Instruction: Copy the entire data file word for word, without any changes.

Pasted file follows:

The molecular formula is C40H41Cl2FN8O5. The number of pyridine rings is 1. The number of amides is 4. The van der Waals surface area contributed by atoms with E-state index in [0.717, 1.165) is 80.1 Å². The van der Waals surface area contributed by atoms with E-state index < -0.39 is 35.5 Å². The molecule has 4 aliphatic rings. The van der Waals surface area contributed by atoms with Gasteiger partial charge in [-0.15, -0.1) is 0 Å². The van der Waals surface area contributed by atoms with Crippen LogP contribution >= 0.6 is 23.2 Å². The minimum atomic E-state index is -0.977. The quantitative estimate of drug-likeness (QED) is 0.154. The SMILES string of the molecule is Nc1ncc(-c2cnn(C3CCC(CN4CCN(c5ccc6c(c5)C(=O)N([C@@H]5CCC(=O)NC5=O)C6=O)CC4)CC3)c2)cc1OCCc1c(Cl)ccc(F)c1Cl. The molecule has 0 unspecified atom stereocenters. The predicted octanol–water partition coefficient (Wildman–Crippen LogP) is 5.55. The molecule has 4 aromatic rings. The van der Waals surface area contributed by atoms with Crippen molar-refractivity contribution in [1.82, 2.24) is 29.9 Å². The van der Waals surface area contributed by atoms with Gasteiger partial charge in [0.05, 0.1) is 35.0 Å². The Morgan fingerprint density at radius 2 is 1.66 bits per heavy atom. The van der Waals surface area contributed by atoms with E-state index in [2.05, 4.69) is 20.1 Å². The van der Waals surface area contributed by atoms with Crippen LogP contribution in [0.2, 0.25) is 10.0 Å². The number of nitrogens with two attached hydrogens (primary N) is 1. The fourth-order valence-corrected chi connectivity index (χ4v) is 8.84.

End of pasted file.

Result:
The molecular formula is C40H41Cl2FN8O5. The number of pyridine rings is 1. The number of amides is 4. The van der Waals surface area contributed by atoms with E-state index in [0.717, 1.165) is 80.1 Å². The van der Waals surface area contributed by atoms with E-state index < -0.39 is 35.5 Å². The molecule has 4 aliphatic rings. The van der Waals surface area contributed by atoms with Gasteiger partial charge in [-0.15, -0.1) is 0 Å². The van der Waals surface area contributed by atoms with Crippen LogP contribution >= 0.6 is 23.2 Å². The minimum atomic E-state index is -0.977. The quantitative estimate of drug-likeness (QED) is 0.154. The SMILES string of the molecule is Nc1ncc(-c2cnn(C3CCC(CN4CCN(c5ccc6c(c5)C(=O)N([C@@H]5CCC(=O)NC5=O)C6=O)CC4)CC3)c2)cc1OCCc1c(Cl)ccc(F)c1Cl. The molecule has 0 unspecified atom stereocenters. The predicted octanol–water partition coefficient (Wildman–Crippen LogP) is 5.55. The molecule has 4 aromatic rings. The van der Waals surface area contributed by atoms with Crippen molar-refractivity contribution in [1.82, 2.24) is 29.9 Å². The van der Waals surface area contributed by atoms with Gasteiger partial charge in [0.05, 0.1) is 35.0 Å². The Morgan fingerprint density at radius 2 is 1.66 bits per heavy atom. The van der Waals surface area contributed by atoms with E-state index in [2.05, 4.69) is 20.1 Å². The van der Waals surface area contributed by atoms with Crippen LogP contribution in [0.2, 0.25) is 10.0 Å². The number of nitrogens with two attached hydrogens (primary N) is 1. The fourth-order valence-corrected chi connectivity index (χ4v) is 8.84.